Mother''s Gatekeeping in Complex Families: Studying Mother''s Long Term Impact on the Ties between Adult Children, Biological Fathers and Stepfathers

Maaike Hornstra, University of Amsterdam
Katya Ivanova, University of Amsterdam
Matthijs Kalmijn, University of Amsterdam

This study examines whether mothers’ gatekeeping position in mother-father-child triads affects the quality of adult children’s relationships with different father-figures. Maternal gatekeeping arises when mothers engage in behaviors that either facilitate or inhibit the involvement of other parent figures in children’s lives. In contrast to previous work, we consider the child’s relations both to resident stepfathers and divorced nonresident biological fathers and examine: (a) how the mother-father and mother-stepfather tie affect adult children’s closeness to the father-figures, and (b) whether the mother equally benefits or hampers the two father-figures. Hypotheses were tested using a multiple parent design. That is, respondents can have multiple types of parent figures present in the data, enabling us to make within-child comparisons using fixed-effects models. This design could be employed by using OKiN, a large-scale multi-actor survey in which respondents growing up in complex family structures were oversampled. While prior research has primarily focused on young children or adolescents, this paper provides insights on the long-term role of mothers in offspring-father relationships.

Mothers are critical in the functioning of complex families (Ganong & Coleman, 2004). Due to the rise in divorce and remarriage, many children grow up in increasingly complex families consisting of multiple parent figures. The mother-child relationship is often the oldest and strongest tie in this network and its closeness functions as an important predictor for the quality of children’s ties to other parent figures (King, 2006). This may be explained by the concept of maternal gatekeeping. There is powerful social pressure for mothers to act as a safeguard, protect their children against threats, and to create a positive family environment, especially after divorce and re-partnering (Pulman & Pasley, 2013). Also, mothers may want to ‘sabotage’ fathers involvement out of vengefulness or jealousy, especially when the relationship dissolution was characterized by conflict. Therefore, mothers can engage in gatekeeping behaviors that either facilitate or inhibit other parents’ involvement in their children’s lives. This paper builds upon this notion by examining how mother-father-child triads could affect the strength and nature of father-child relationships.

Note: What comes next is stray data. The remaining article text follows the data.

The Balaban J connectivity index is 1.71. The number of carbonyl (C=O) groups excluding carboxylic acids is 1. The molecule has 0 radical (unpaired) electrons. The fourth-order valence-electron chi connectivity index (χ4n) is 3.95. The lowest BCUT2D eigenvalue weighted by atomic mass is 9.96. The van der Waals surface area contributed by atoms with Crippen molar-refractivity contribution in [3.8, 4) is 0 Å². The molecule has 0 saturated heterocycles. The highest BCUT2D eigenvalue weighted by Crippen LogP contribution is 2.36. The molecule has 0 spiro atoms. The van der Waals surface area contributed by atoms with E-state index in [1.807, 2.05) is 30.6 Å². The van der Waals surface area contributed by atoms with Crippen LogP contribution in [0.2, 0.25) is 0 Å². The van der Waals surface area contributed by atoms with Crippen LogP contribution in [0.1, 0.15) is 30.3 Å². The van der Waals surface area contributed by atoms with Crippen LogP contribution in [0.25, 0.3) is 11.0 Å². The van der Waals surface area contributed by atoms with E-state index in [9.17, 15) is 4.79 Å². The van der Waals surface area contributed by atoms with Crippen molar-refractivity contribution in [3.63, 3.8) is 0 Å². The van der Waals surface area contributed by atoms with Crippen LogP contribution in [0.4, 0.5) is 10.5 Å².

This paper contributes to previous research in several ways. Maternal gatekeeping is typically investigated in relation to (nonresident) divorced fathers. However, it has not often been discussed with respect to (resident) stepfathers, nor have children’s ties to divorced fathers and stepfathers been considered simultaneously. This is striking, as the existing – mostly qualitative - literature suggests that mothers might favor the stepfather-child tie more than the father-child tie (King, 2006; Weaver & Coleman, 2010). Moreover, little is known about the long-term impact of maternal gatekeeping, as prior research primarily focusses on young children or adolescents. By solely examining the quality of family relations during youth, studies cannot necessarily account for the adjustment period that follows potentially tumultuous family re-structuring. Finally, the positive correlations found between closeness to mothers and closeness to (step)fathers might be spurious. These correlations are then not caused by gatekeeping mechanisms, but biased by confounding factors. For instance, when there is a negative family climate, children are more likely to report lower levels of closeness to all family members. We therefore argue that it is fruitful to implement information on the relationship quality between the mother and father-figures.